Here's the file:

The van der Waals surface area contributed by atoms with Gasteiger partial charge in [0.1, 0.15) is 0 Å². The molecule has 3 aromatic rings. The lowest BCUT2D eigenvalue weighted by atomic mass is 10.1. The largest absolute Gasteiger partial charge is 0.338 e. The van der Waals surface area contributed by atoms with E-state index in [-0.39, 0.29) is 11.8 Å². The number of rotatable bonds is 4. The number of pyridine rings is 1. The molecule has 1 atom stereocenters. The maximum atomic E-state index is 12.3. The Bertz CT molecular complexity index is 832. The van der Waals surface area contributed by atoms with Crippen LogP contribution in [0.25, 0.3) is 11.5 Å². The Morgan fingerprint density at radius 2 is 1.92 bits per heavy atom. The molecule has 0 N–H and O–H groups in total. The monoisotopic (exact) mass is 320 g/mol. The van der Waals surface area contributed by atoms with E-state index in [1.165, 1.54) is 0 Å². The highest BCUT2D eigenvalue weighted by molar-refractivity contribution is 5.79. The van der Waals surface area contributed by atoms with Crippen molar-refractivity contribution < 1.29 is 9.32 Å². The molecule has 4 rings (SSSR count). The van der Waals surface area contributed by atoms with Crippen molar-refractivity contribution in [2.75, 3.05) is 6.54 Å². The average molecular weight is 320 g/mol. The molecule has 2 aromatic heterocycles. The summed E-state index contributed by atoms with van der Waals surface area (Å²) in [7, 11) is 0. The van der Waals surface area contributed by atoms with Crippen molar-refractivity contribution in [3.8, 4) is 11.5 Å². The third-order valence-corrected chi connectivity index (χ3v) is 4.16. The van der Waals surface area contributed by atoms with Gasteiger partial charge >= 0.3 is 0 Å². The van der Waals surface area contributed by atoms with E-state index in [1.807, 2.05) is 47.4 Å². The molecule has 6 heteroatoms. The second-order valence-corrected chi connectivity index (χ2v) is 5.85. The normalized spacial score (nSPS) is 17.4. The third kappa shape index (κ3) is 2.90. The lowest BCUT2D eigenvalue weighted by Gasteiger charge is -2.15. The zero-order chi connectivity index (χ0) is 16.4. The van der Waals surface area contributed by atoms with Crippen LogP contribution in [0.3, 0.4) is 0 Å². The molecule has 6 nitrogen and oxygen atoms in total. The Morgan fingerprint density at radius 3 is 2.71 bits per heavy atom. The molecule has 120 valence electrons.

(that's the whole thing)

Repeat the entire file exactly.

The van der Waals surface area contributed by atoms with Gasteiger partial charge in [0.1, 0.15) is 0 Å². The molecule has 3 aromatic rings. The lowest BCUT2D eigenvalue weighted by atomic mass is 10.1. The largest absolute Gasteiger partial charge is 0.338 e. The van der Waals surface area contributed by atoms with E-state index in [-0.39, 0.29) is 11.8 Å². The number of rotatable bonds is 4. The number of pyridine rings is 1. The molecule has 1 atom stereocenters. The maximum atomic E-state index is 12.3. The Bertz CT molecular complexity index is 832. The van der Waals surface area contributed by atoms with Crippen LogP contribution in [0.25, 0.3) is 11.5 Å². The Morgan fingerprint density at radius 2 is 1.92 bits per heavy atom. The molecule has 0 N–H and O–H groups in total. The monoisotopic (exact) mass is 320 g/mol. The van der Waals surface area contributed by atoms with E-state index in [1.165, 1.54) is 0 Å². The highest BCUT2D eigenvalue weighted by molar-refractivity contribution is 5.79. The van der Waals surface area contributed by atoms with Crippen molar-refractivity contribution < 1.29 is 9.32 Å². The molecule has 4 rings (SSSR count). The van der Waals surface area contributed by atoms with Crippen molar-refractivity contribution in [2.75, 3.05) is 6.54 Å². The average molecular weight is 320 g/mol. The molecule has 2 aromatic heterocycles. The summed E-state index contributed by atoms with van der Waals surface area (Å²) in [7, 11) is 0. The van der Waals surface area contributed by atoms with Crippen molar-refractivity contribution in [3.8, 4) is 11.5 Å². The third-order valence-corrected chi connectivity index (χ3v) is 4.16. The van der Waals surface area contributed by atoms with Gasteiger partial charge >= 0.3 is 0 Å². The van der Waals surface area contributed by atoms with E-state index in [1.807, 2.05) is 47.4 Å². The molecule has 6 heteroatoms. The second-order valence-corrected chi connectivity index (χ2v) is 5.85. The normalized spacial score (nSPS) is 17.4. The third kappa shape index (κ3) is 2.90. The lowest BCUT2D eigenvalue weighted by Gasteiger charge is -2.15. The zero-order chi connectivity index (χ0) is 16.4. The van der Waals surface area contributed by atoms with Crippen LogP contribution in [0.3, 0.4) is 0 Å². The molecule has 6 nitrogen and oxygen atoms in total. The Morgan fingerprint density at radius 3 is 2.71 bits per heavy atom. The molecule has 120 valence electrons.